Sunday, 25 October 2015

Matthew McConaughey’s law

The only redeeming point in that god awful movie Interstellar is possibly the scene between Matthew McConaughey’s character and his on screen daughter, where he explains the reason why he named her Murphy. His daughter, Murphy, is very upset because she believes she was named after something that is bad. 

To calm her down he explains that murphy’s law means whatever happens will happen and that’s fine with us. This clearly echoes the points found firstly in Case 6 of the Blue Cliff Record where Unmon cuts through our fruitless discursive judgmental thinking with ‘Everyday is a good day’. This is a consistent theme or point in zen literature. Another example can be found from the voice of Linji, where he states: ‘I dislike nothing’ or ‘There is nothing I dislike'. 

It is our desire to change reality or to crave things getting better that enact sod’s law or murphy's law. If the grass is always greener then any event or endeavor is doomed. If we just accept reality as it is how can things turn out badly? Things, events, turn out as they are. Events, past, present, future as they are, are beyond judgement and are not even separated by time. Judgement in this instance is not only fruitless but not even nearly accurate. When we want something out of our reach it’s more likely than not going to come to fruition. We crave. We desire - endlessly. Therefore what sense is there in living a life of continuos craving and desiring things that one will never attain? What sense is there in not accepting things as they are? 

This mindset is not to be confused as passivity or a giving up and accepting everything as good whether it is bad or not. It is not looking on the bright side of life. It is, to reiterate a shift away from discursive judgmental thinking. If we accept things as they are we have a better chance of seeing things as they are, right? As Zen Master  McConaughey states: ‘whatever happens will happen and that’s fine with us’.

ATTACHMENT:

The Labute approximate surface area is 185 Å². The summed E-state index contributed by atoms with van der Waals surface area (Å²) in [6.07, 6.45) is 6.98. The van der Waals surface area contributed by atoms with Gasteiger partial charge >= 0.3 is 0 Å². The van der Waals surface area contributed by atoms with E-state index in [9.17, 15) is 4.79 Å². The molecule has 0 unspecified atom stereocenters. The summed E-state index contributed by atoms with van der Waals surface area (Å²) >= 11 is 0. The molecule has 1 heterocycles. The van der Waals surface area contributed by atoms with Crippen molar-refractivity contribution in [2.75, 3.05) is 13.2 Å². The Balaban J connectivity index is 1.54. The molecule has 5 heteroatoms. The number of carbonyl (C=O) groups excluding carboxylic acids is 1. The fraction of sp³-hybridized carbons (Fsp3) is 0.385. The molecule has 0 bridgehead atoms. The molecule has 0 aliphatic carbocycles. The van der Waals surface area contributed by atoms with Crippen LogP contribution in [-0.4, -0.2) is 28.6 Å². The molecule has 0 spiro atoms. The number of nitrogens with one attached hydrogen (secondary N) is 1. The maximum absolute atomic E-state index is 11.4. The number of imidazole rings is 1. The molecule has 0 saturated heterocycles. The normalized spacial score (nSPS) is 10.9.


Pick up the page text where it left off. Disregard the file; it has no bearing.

Tuesday, 20 October 2015

3 haiku

full moon -
playing your voicemail
over and over


autumn hues -
the sound of rain
on a child’s balloon


autumn dusk -
the strawberry patch
in its second red


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Sunday, 11 October 2015

2 haiku & 1 senryu

full moon -
porcelain buddha
on the mantlepiece


under this moon
even a cormorant
has a home


morning bell -
no sound
to follow


Sunday, 4 October 2015

Turning Time Around

So I presume we’ve all noticed this by now to varying degrees. Things come up when we sit. For some of us, myself especially, I notice, I really notice and focus on the bad stuff. It's almost impossible not to. Sometimes it seems that’s all that comes up. Those stupid things we said. The smart things we didn’t say. The love we didn’t receive. The love we didn’t give. Loosing your shit. So on and so on in this big and ever so unimportant drama through phenomena. 

Now my past wasn’t all that bad. No one’s was. That’s not to say some people haven’t had horror and trauma in their live’s, but there was probably some moments of bliss in all our lives, even if they were very small and fleeting, even if it was just a gentle spring breeze that one time in late May. So why do I, and many other people I know, doing this thing we do, seem to only access the bad or at least the majority of things that float up between breaths, seem to be bad? 

A fundamental point we can take from Buddhism and Buddhist teachings to help us understand this is that one should look very closely or carefully at things that seem to exist in a duality or in contrast to something else. When I look closely or I examine the things coming up when I sit, up in this moppy dome, it is not my reality. It’s gone - at best it is a representation of past events. It’s a time not necessarily of anything except a subjective interpretation of a moment that I might, or might not have been, in some time, but not time. And what of time? 

Lou Reed famously crooned that love is turning time around. There is an opportunity to love ourselves when we sit and to turn time around. Be gentle.  Let that shit go. Rather than focussing and obsessing on the dark shit that floats to the top we can choose to observe it and let it go returning to the breath. Just following the breath in time. Observing. And what exactly does following the breath reveal? 


sitting in sorrow  
lamenting the nature of things 
to feel the endlessness   
to find oneself in change 
on this autumn evening  

Saigy├┤ (own translation)